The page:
By JAMES BELL
Construction is finished and now NCK Technical College, 2205 Wheatland, is getting ready to sell a custom-built house at public auction at 7 p.m. Tuesday, May 21, for the first time in four years.
The project was overseen by Doug Marrs, NCK instructor of construction and cabinet making, once again this year.
Almost all aspects of the custom-built home — from design to finishing — were completed by NCK Tech students under the watchful eye of Marrs, who served as the general contractor on the project.
“It is a pretty good-sized home,” he said.
With the two cantilevers, the three-bedroom, three-bath house measures 1,960 square feet and was built to specifications of the latest International Resident Code.
“This house could be moved anywhere in Kansas,” Marrs said, adding it likely would be able to be moved to other states by the winning bidders.
The house was built to be extremely energy efficient, with an abundance of insulation and low-wattage lighting.
Insulation installed in the walls and attic goes far beyond minimum requirements.
“So this house is super-insulated, with very little air infiltration,” Marrs said. “Turn on every light in this house on, let it run 24 hours, it might cost you a quarter. Half a breaker is all it takes to run the lights.”
The usage of the urethane foam was one of only two aspects of the build that were not completed by the students, due to the specialized equipment needed and time constraint.
The trusses were brought in from a local company as a way to save time on the project as well as allowing the project to skip the building certification process that would be required in Hays when building trusses.
With the completion of construction last Friday, the house is ready for the move and to be plugged into its new location, with power and water fully functional inside the house and heating and air conditioning duct work in place.
“This house is pressure checked,” Marrs said. “Everything on this level works.”
Completely ready to go, the house utilizes some of the best materials along with side high-tech touches.
“All the cabinetry is done in solid cherry. There are not too many houses that have solid cherry cabinetry,” Marrs said. “There is 1,300 square feet of solid cherry in this house.”
Several pieces of the kitchen cabinets are integrated in a way that could not be purchased and gives the area a unique design.
“It gives it a lot more character and is prettier that way,” Marrs said.
While he approves of the features put into the house, Marrs points out almost all aspects of the build are specified by his students.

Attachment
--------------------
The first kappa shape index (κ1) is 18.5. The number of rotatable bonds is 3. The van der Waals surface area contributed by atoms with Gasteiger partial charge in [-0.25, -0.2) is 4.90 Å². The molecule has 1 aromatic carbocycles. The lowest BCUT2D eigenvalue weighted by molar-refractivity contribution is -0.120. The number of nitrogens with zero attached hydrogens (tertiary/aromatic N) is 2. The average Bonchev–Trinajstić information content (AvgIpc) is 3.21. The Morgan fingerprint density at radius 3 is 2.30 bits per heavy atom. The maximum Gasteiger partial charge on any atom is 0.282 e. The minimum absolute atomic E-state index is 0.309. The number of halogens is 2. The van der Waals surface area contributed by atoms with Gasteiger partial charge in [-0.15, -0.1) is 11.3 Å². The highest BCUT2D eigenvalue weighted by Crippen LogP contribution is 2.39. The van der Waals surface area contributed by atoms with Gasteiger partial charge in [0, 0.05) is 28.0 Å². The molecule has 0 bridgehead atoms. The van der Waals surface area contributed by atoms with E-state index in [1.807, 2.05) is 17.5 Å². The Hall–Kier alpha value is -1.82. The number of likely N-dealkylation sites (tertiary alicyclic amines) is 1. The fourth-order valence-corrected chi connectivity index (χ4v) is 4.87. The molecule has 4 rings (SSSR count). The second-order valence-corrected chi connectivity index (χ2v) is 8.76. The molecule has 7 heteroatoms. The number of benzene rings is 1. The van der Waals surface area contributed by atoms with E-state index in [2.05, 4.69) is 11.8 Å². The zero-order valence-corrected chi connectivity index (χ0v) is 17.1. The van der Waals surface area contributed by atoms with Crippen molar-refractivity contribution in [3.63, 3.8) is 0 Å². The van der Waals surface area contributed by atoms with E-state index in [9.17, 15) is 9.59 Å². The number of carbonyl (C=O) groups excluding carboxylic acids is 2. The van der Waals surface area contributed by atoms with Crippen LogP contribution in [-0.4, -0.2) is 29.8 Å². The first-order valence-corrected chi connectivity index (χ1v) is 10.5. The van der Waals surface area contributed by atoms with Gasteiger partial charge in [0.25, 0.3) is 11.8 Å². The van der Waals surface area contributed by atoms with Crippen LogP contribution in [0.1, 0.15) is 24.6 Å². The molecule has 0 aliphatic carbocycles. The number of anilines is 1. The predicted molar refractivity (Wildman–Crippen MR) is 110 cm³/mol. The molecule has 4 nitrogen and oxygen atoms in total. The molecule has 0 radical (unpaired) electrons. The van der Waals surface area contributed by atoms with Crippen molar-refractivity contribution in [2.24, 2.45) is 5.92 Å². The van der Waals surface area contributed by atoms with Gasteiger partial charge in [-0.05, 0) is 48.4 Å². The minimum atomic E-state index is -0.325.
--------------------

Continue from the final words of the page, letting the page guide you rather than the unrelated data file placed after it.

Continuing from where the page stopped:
“In essence, when it comes down to it, is not my house. It is their house, and they will take possession of it,” he said.
The project started with 14 students coming up with individual plans.
“From there, the students all get together and make a determination as to which plan they like,” Marrs said.
They then take all the elements from the plans they like and combine them into the final plan for the house.
“That is how we end up with a floor plan that is buildable and sellable,” Marrs said.
While the house was built using classic materials, giving it a unique look, the students included some high-tech features.
“We are a tech college, so we try to throw in some of the new and more innovative things that are out there in the industry today,” Marrs said.
Some of the features of the house included a fireplace integrated into the living room with a drop-down television mount above the mantel, another television mount in the ceiling of the master bedroom, Bluetooth connected bathroom lights and a ring doorbell.
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Funds from the sale are used to cover the cost of the materials and taxes, with the intention of the project being, at minimum, revenue neutral.
Any profit from the sale will go back into the college.
“The whole intent is to sell this for what we have got into the materials, so we can go back next year and do the same thing over,” Marrs said.
Monetary concerns aside, the entire project must also fit into the academic school year, giving the students approximately eight months to complete the house.
“We don’t let any grass grow on our feet, because we do not have time,” Marrs said.
While the only reward for the fast and furious work is course credit, he believes it gives the students a leg up in the job market.
“A lot of businesses and business owners know that coming out of this school they have some background, they are not green off the street,” Marrs said.
That experience, he feels, is invaluable for his students as they enter the job market.
“Technical education is on the increase and has been for the last four or five years. It will continue, we are so far short on people,” Marrs said. “This is probably the best learning situation you can have when it comes to house building.”
There are not many schools left in the state that build a full house, he added, with most teaching individual construction elements on a modular basis.
“This is the real deal. You make a mistake, you will have to fix it, you will have to deal with it in the end, just like you would out there in the real world,” he said. “We feel there is nothing that compares to it.”